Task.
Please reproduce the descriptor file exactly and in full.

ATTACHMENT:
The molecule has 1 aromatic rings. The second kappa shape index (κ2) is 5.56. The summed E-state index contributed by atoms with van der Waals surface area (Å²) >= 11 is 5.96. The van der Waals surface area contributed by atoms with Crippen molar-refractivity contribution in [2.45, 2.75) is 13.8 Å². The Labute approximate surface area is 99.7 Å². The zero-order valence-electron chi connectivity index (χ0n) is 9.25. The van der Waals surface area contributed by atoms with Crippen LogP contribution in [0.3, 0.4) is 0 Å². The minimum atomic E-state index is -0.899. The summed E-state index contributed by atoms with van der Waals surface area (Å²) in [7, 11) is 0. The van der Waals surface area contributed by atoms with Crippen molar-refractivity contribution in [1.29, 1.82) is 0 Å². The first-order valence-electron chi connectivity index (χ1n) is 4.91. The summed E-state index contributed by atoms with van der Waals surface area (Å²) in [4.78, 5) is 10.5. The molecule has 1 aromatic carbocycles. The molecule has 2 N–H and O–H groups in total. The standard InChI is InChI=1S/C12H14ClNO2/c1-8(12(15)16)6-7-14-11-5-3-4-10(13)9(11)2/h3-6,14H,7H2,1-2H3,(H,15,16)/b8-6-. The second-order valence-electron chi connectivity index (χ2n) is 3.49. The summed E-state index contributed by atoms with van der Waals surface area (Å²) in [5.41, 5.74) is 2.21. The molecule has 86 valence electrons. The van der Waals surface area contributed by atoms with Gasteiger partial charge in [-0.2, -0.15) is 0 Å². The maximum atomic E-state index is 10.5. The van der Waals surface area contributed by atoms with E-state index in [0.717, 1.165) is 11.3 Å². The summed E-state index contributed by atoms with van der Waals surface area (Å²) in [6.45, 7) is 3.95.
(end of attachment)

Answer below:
The molecule has 1 aromatic rings. The second kappa shape index (κ2) is 5.56. The summed E-state index contributed by atoms with van der Waals surface area (Å²) >= 11 is 5.96. The van der Waals surface area contributed by atoms with Crippen molar-refractivity contribution in [2.45, 2.75) is 13.8 Å². The Labute approximate surface area is 99.7 Å². The zero-order valence-electron chi connectivity index (χ0n) is 9.25. The van der Waals surface area contributed by atoms with Crippen LogP contribution in [0.3, 0.4) is 0 Å². The minimum atomic E-state index is -0.899. The summed E-state index contributed by atoms with van der Waals surface area (Å²) in [7, 11) is 0. The van der Waals surface area contributed by atoms with Crippen molar-refractivity contribution in [1.29, 1.82) is 0 Å². The first-order valence-electron chi connectivity index (χ1n) is 4.91. The summed E-state index contributed by atoms with van der Waals surface area (Å²) in [4.78, 5) is 10.5. The molecule has 1 aromatic carbocycles. The molecule has 2 N–H and O–H groups in total. The standard InChI is InChI=1S/C12H14ClNO2/c1-8(12(15)16)6-7-14-11-5-3-4-10(13)9(11)2/h3-6,14H,7H2,1-2H3,(H,15,16)/b8-6-. The second-order valence-electron chi connectivity index (χ2n) is 3.49. The summed E-state index contributed by atoms with van der Waals surface area (Å²) in [5.41, 5.74) is 2.21. The molecule has 86 valence electrons. The van der Waals surface area contributed by atoms with Gasteiger partial charge in [-0.2, -0.15) is 0 Å². The maximum atomic E-state index is 10.5. The van der Waals surface area contributed by atoms with E-state index in [0.717, 1.165) is 11.3 Å². The summed E-state index contributed by atoms with van der Waals surface area (Å²) in [6.45, 7) is 3.95.